Team Gearhart's spin gets a reverse spin in University of Arkansas financial coverup | Arkansas Blog

Team Gearhart's spin gets a reverse spin in University of Arkansas financial coverup

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A ROOMFUL OF EXCUSES; Team Gearhart in spin mode, with Schook and Pederson at left.
  • A ROOMFUL OF EXCUSES; Team Gearhart in spin mode, with Schook and Pederson at left.

A quick scan of the morning Arkansas Democrat-Gazette is most interesting. The tenor of coverage has changed substantially from Tuesday, when Chancellor David Gearhart, abetted by his lieutenant Donald Bobbitt in the UA System president's office, spun a story of ghastly, unknown mistakes by two isolated fall guys in the advancement division deficit spending debacle.

A hurryup news conference for reporters with only minutes to digest a complicated audit report — plus a new report previously kept secret by the University of Arkansas — naturally gave the floor to Team Gearhart's spin machine, a  roomful of highly paid administrators, including some in the middle of the now exposed dealings. They have every reason to tell a story that keeps them in their padded leather chairs, not in unemployed disgrace like former division chief Brad Choate and his former financial officer Joy Sharp.

Headline: "State audit report critical of UA financial officials." Yes, and those officials include Treasurer Jean Schook and Vice Chancellor for Finance Don Pederson, not to mention Gearhart.

The article highlights, as I did Wednesday, the failure of Pederson and Schook in an Oct. 25 meeting with auditors to disclose pertinent information about financial accounting problems. It mentions a dozen instances of shortcomings on their part. Choate, finally getting a chance to speak, cites a lack of institutional control across the university.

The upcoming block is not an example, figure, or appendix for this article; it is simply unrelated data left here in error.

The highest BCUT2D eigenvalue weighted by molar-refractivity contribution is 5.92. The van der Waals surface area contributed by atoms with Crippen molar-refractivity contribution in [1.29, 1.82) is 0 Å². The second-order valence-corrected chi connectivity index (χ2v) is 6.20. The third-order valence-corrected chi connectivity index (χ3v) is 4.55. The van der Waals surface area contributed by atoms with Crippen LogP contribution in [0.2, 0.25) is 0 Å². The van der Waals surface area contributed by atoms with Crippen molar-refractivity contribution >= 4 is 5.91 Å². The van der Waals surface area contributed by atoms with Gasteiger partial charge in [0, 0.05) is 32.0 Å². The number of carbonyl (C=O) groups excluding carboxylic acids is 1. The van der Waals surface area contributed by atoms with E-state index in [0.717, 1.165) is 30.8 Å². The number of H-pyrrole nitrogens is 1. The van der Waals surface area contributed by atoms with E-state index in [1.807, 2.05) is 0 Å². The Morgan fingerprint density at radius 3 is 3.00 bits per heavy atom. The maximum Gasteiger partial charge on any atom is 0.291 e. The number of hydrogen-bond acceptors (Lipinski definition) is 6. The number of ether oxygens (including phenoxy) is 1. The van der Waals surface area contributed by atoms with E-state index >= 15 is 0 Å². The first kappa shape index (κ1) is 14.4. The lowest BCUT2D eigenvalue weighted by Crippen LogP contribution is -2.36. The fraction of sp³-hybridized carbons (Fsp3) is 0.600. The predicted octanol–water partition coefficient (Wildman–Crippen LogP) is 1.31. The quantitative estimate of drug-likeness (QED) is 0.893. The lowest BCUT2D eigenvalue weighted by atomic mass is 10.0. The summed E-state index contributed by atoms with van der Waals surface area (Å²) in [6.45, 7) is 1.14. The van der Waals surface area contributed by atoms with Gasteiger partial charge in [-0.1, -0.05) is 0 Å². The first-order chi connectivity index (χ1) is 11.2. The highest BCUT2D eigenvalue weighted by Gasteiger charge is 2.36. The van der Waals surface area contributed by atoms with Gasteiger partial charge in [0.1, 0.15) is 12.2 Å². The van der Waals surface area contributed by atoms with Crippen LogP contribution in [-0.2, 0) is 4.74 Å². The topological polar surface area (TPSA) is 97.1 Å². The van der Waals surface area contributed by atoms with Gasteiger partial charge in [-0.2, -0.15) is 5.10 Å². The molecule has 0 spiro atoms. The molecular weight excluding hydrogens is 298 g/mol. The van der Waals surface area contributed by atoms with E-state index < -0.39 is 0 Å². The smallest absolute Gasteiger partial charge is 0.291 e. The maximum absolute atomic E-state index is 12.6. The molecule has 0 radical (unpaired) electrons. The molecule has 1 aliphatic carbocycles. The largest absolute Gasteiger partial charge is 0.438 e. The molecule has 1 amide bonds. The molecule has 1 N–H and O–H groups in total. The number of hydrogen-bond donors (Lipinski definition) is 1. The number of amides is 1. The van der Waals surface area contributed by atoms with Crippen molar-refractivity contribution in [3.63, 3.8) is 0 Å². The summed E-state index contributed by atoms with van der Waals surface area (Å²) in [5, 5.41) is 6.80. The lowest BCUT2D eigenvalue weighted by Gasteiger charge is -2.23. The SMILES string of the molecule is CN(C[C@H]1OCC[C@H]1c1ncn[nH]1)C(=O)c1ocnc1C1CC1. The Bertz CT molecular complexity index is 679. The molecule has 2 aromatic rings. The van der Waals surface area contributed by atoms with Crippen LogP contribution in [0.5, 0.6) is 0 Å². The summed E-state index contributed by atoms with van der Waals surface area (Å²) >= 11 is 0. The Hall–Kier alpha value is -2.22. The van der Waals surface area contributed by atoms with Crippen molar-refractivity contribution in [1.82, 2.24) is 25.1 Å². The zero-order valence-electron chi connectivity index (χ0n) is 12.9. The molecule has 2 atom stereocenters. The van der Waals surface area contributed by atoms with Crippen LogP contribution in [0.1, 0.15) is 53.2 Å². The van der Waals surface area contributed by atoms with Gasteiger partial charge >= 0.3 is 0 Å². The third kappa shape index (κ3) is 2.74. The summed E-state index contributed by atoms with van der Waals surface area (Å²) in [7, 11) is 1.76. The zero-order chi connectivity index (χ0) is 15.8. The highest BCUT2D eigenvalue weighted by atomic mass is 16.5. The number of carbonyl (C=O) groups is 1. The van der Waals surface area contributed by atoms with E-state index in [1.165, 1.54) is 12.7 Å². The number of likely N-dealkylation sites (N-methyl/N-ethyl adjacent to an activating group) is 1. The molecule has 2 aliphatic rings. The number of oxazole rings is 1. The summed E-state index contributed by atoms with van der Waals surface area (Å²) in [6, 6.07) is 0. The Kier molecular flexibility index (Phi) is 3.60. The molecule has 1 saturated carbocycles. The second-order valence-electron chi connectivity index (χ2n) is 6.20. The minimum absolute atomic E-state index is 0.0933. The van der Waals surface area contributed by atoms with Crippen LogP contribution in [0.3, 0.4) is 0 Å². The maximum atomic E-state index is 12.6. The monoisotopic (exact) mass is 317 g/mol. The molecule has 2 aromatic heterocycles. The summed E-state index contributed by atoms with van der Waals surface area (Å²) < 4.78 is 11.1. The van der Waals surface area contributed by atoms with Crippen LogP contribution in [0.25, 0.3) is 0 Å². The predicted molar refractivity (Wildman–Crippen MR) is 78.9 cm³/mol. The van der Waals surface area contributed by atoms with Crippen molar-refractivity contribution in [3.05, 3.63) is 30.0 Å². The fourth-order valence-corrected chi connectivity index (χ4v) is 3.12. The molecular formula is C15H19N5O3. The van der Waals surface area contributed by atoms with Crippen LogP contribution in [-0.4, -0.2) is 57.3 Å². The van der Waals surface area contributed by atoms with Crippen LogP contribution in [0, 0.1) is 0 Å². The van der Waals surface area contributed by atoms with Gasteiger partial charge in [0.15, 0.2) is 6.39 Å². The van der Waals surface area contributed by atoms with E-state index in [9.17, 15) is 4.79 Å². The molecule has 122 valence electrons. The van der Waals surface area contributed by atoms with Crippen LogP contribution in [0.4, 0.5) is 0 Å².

I wrote earlier this week that my sources inside the campus have been saying the same thing for weeks and months, particularly since John Diamond got fired as university spokesman and alleged a pattern of withholding information. Is there any clearer evidence that he was correct than this new audit?

The early release of the audit, at the encouragement of legislators, was a good thing. The digestion time should prime legislators for tough questioning today. Those who get the freebie football tickets would do well to show they haven't been bought by their fine seats and free parking at Reynolds Razorback Stadium.

As one of my sources pointed out, the hurryup PR offensive by Team Gearhart Tuesday meant, among other oversights, that reporters, including me, didn't ask at the news conference about some critical points in the audit. For example:

Oct. 19, Schook and Pederson had a report about big problems. Oct. 25, they met with state auditors. No mention was made to auditors of the  findings. This is critical to the case that the UA has intentionally attempted a coverup.

In October 2012, there was no general knowledge of a problem and, on campus, knowledge only among a tight circle of people. Then, in December, an Arkansas Business story blew up any hopes of a total coverup. It also raised the prospect  that legislative auditors might tumble to the problems that the UA didn't disclose. Since then, my source asks "What has the university released of its own free will?"